920. December 31, 2013 Sam Gindin Puzzle or Misreading? Stagnation, Austerity and Left Politics
That the many attempts to theorize the crisis of 2008, the deepest crisis since the Depression, have at best been inconclusive should not be all that surprising. After all, as Michael Bernstein noted in the late 1980s, a half-century after the Great Depression there was not yet any general agreement on the causes of that economic collapse. Another quarter century later, such a consensus over that long passed crisis has still not emerged.
919. December 30, 2013 Priscillia Lefebvre Young Workers and Union Organizing: CUPE and Unionizing at Carleton University
It is no secret that the conditions for young workers are deteriorating. Many are not only struggling to keep up with rent increases and the cost of living but are also lumbered with overwhelming student debt. CUPE states that it recognizes young workers as especially vulnerable to exploitation.
918. December 27, 2013 Mario Pianta An Industrial Policy for Europe
A new departure for industrial policy in Europe is needed for five major reasons. The first is rooted in macroeconomics; exiting the current depression requires a substantial increase in demand, which could come from a Europe-wide public investment plan.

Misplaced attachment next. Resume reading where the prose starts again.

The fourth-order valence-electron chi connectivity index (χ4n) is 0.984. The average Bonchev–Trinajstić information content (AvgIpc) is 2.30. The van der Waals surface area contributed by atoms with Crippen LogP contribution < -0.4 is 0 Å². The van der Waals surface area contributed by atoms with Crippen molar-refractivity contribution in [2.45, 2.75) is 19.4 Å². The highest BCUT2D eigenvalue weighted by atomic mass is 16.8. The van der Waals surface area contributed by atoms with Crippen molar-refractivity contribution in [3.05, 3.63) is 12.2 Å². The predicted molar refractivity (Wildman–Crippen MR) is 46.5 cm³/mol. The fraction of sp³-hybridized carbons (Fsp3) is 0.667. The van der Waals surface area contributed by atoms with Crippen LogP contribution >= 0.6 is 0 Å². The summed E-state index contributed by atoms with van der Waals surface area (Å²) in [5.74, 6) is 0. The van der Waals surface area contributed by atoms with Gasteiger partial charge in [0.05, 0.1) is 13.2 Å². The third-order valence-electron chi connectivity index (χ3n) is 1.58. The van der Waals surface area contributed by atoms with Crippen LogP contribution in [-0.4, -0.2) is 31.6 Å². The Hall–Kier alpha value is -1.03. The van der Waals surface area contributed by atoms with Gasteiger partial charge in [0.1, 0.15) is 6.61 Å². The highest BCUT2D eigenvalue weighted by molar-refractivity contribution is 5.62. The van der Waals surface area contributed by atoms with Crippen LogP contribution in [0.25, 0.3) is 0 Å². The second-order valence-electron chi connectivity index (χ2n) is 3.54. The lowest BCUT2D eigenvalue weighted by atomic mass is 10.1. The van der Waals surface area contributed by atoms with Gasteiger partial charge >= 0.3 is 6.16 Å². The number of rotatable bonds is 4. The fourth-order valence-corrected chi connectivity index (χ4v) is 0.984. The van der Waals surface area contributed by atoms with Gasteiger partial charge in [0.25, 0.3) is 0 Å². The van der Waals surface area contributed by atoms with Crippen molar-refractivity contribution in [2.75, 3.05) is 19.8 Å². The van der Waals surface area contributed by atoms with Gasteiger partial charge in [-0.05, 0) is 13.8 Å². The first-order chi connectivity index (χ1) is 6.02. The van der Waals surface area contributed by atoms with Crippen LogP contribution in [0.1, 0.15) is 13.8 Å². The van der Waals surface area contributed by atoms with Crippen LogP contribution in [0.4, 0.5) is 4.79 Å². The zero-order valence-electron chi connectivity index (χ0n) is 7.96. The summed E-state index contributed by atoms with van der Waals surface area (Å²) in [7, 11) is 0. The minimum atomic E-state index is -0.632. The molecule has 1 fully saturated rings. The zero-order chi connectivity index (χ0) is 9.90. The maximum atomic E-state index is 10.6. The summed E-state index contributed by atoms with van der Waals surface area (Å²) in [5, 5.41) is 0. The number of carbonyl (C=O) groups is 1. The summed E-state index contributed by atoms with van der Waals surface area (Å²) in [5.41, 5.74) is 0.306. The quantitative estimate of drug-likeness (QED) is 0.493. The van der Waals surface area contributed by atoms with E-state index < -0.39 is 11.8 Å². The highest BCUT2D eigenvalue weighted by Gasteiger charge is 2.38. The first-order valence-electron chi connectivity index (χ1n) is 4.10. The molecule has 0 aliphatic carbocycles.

917. December 26, 2013 Mike Treen Migrant Workers Fight Exploitation in New Zealand
In the course of this past week, Unite Union has dealt with several cases of extreme exploitation of migrant workers. It seems that some of the liquor shops around Auckland have been employing students from India and paying a pittance -- four or five dollars an hour, well below the legal minimum of $13.75 an hour. The students were working well in excess of the legal 20 hours a week allowed under their student visas.
916. December 25, 2013 Paul Bowles and Henry Veltmeyer Voices of Resistance to the Northern Gateway Pipeline
At the time of writing, the National Energy Board's Joint Review Panel has just published its recommendation that the Enbridge's proposed Northern Gateway to transport Alberta's tar sands oil to the northwest coast of British Columbia should be approved subject to 209 conditions.
915. December 23, 2013 Roger Annis The Fossil Fuel Wars in British Columbia and Canada
The fossil fuel industry offensive in British Columbia and across Canada is proceeding relentlessly. This is a report from some of the key fronts of the fossil fuel wars.
914. December 20, 2013 Chris Williams Warsaw Climate Talks Go Up in Smoke
"The smell of inaction" is how Dipti Bhatnagar, Friends of the Earth Mozambique's international program director for climate justice and energy, summed up the atmosphere inside the giant Narodowy Stadium after the first week of the latest round of international climate negotiations, Conference of the Parties, otherwise known as COP 19, taking place November 11-22, 2013, in Warsaw, Poland.
913. December 19, 2013 Doug Nesbitt and David Bush We Can Beat The Right And Win The Fight At Canada Post